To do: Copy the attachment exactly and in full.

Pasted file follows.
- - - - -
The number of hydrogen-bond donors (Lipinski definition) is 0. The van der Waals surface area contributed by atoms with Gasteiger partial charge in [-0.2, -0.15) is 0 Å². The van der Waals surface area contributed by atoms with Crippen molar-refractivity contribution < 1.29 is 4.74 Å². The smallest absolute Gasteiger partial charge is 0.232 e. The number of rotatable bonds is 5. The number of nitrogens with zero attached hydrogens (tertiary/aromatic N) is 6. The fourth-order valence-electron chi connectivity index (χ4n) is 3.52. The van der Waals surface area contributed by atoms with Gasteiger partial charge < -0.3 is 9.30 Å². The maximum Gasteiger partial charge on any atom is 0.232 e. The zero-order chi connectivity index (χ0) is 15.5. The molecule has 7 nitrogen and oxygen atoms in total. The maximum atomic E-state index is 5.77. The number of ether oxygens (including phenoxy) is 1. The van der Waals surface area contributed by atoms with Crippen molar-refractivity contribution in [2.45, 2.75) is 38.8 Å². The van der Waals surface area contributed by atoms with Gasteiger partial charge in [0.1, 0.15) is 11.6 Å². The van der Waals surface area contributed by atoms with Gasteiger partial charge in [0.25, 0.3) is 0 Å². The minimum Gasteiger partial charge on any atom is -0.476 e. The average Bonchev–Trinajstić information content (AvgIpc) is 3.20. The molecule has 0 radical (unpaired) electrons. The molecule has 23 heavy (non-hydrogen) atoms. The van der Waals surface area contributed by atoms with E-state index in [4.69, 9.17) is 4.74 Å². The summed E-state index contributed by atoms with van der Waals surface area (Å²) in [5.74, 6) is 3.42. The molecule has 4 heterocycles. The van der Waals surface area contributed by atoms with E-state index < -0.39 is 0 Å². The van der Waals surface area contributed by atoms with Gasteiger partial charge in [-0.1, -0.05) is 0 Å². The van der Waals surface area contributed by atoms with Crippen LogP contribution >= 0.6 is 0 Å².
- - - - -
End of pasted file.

The number of hydrogen-bond donors (Lipinski definition) is 0. The van der Waals surface area contributed by atoms with Gasteiger partial charge in [-0.2, -0.15) is 0 Å². The van der Waals surface area contributed by atoms with Crippen molar-refractivity contribution < 1.29 is 4.74 Å². The smallest absolute Gasteiger partial charge is 0.232 e. The number of rotatable bonds is 5. The number of nitrogens with zero attached hydrogens (tertiary/aromatic N) is 6. The fourth-order valence-electron chi connectivity index (χ4n) is 3.52. The van der Waals surface area contributed by atoms with Gasteiger partial charge < -0.3 is 9.30 Å². The maximum Gasteiger partial charge on any atom is 0.232 e. The zero-order chi connectivity index (χ0) is 15.5. The molecule has 7 nitrogen and oxygen atoms in total. The maximum atomic E-state index is 5.77. The number of ether oxygens (including phenoxy) is 1. The van der Waals surface area contributed by atoms with Crippen molar-refractivity contribution in [2.45, 2.75) is 38.8 Å². The van der Waals surface area contributed by atoms with Gasteiger partial charge in [0.1, 0.15) is 11.6 Å². The van der Waals surface area contributed by atoms with Gasteiger partial charge in [0.25, 0.3) is 0 Å². The minimum Gasteiger partial charge on any atom is -0.476 e. The average Bonchev–Trinajstić information content (AvgIpc) is 3.20. The molecule has 0 radical (unpaired) electrons. The molecule has 23 heavy (non-hydrogen) atoms. The van der Waals surface area contributed by atoms with E-state index in [4.69, 9.17) is 4.74 Å². The summed E-state index contributed by atoms with van der Waals surface area (Å²) in [5.74, 6) is 3.42. The molecule has 4 heterocycles. The van der Waals surface area contributed by atoms with E-state index < -0.39 is 0 Å². The van der Waals surface area contributed by atoms with Gasteiger partial charge in [-0.1, -0.05) is 0 Å². The van der Waals surface area contributed by atoms with Crippen LogP contribution >= 0.6 is 0 Å².